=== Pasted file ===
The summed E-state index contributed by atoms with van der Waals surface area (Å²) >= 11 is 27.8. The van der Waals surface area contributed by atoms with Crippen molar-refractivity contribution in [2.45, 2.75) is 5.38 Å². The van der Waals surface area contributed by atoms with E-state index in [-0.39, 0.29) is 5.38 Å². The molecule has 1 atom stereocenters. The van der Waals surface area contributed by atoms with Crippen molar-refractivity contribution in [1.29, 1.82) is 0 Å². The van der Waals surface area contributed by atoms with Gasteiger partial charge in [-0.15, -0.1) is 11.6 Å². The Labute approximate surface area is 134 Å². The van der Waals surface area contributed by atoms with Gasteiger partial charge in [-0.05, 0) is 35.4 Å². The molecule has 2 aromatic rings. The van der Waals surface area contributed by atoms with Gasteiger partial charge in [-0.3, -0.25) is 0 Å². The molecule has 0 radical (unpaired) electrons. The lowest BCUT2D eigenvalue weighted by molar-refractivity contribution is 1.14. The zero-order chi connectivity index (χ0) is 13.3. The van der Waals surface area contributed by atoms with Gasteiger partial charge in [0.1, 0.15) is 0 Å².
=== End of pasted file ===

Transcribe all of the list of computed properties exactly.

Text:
The summed E-state index contributed by atoms with van der Waals surface area (Å²) >= 11 is 27.8. The van der Waals surface area contributed by atoms with Crippen molar-refractivity contribution in [2.45, 2.75) is 5.38 Å². The van der Waals surface area contributed by atoms with E-state index in [-0.39, 0.29) is 5.38 Å². The molecule has 1 atom stereocenters. The van der Waals surface area contributed by atoms with Crippen molar-refractivity contribution in [1.29, 1.82) is 0 Å². The van der Waals surface area contributed by atoms with Gasteiger partial charge in [-0.15, -0.1) is 11.6 Å². The Labute approximate surface area is 134 Å². The van der Waals surface area contributed by atoms with Gasteiger partial charge in [-0.05, 0) is 35.4 Å². The molecule has 2 aromatic rings. The van der Waals surface area contributed by atoms with Gasteiger partial charge in [-0.3, -0.25) is 0 Å². The molecule has 0 radical (unpaired) electrons. The lowest BCUT2D eigenvalue weighted by molar-refractivity contribution is 1.14. The zero-order chi connectivity index (χ0) is 13.3. The van der Waals surface area contributed by atoms with Gasteiger partial charge in [0.1, 0.15) is 0 Å².